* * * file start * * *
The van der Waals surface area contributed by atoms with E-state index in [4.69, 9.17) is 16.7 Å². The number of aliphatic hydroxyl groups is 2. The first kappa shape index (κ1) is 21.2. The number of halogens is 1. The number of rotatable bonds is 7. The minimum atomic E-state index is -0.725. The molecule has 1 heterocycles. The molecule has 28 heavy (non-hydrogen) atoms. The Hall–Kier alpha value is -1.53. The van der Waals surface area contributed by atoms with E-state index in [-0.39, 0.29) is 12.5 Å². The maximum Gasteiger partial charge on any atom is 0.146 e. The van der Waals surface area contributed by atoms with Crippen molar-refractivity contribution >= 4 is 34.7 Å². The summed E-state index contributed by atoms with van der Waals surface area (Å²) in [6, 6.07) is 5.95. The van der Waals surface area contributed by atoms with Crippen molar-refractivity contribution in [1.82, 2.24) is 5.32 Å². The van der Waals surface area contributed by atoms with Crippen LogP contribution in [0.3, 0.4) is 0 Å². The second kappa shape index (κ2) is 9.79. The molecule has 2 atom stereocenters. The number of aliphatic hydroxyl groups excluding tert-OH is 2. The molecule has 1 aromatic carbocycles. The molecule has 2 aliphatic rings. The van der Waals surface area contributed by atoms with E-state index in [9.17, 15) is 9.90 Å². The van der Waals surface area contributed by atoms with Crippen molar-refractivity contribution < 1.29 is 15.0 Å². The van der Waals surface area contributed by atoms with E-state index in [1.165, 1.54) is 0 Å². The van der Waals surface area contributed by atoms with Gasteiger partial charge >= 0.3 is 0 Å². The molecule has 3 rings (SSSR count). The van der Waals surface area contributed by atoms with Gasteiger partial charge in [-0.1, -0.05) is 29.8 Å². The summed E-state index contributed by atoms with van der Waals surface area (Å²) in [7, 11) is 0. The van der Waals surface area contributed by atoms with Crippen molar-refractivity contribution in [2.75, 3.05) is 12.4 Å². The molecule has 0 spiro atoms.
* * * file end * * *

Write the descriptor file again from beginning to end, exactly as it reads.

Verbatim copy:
The van der Waals surface area contributed by atoms with E-state index in [4.69, 9.17) is 16.7 Å². The number of aliphatic hydroxyl groups is 2. The first kappa shape index (κ1) is 21.2. The number of halogens is 1. The number of rotatable bonds is 7. The minimum atomic E-state index is -0.725. The molecule has 1 heterocycles. The molecule has 28 heavy (non-hydrogen) atoms. The Hall–Kier alpha value is -1.53. The van der Waals surface area contributed by atoms with E-state index in [-0.39, 0.29) is 12.5 Å². The maximum Gasteiger partial charge on any atom is 0.146 e. The van der Waals surface area contributed by atoms with Crippen molar-refractivity contribution >= 4 is 34.7 Å². The summed E-state index contributed by atoms with van der Waals surface area (Å²) in [6, 6.07) is 5.95. The van der Waals surface area contributed by atoms with Crippen molar-refractivity contribution in [1.82, 2.24) is 5.32 Å². The van der Waals surface area contributed by atoms with Crippen LogP contribution in [0.3, 0.4) is 0 Å². The second kappa shape index (κ2) is 9.79. The molecule has 2 atom stereocenters. The number of aliphatic hydroxyl groups excluding tert-OH is 2. The molecule has 1 aromatic carbocycles. The molecule has 2 aliphatic rings. The van der Waals surface area contributed by atoms with E-state index in [9.17, 15) is 9.90 Å². The van der Waals surface area contributed by atoms with Crippen molar-refractivity contribution < 1.29 is 15.0 Å². The van der Waals surface area contributed by atoms with E-state index in [1.165, 1.54) is 0 Å². The van der Waals surface area contributed by atoms with Gasteiger partial charge >= 0.3 is 0 Å². The molecule has 3 rings (SSSR count). The van der Waals surface area contributed by atoms with Gasteiger partial charge in [-0.1, -0.05) is 29.8 Å². The summed E-state index contributed by atoms with van der Waals surface area (Å²) in [7, 11) is 0. The van der Waals surface area contributed by atoms with Crippen molar-refractivity contribution in [2.75, 3.05) is 12.4 Å². The molecule has 0 spiro atoms.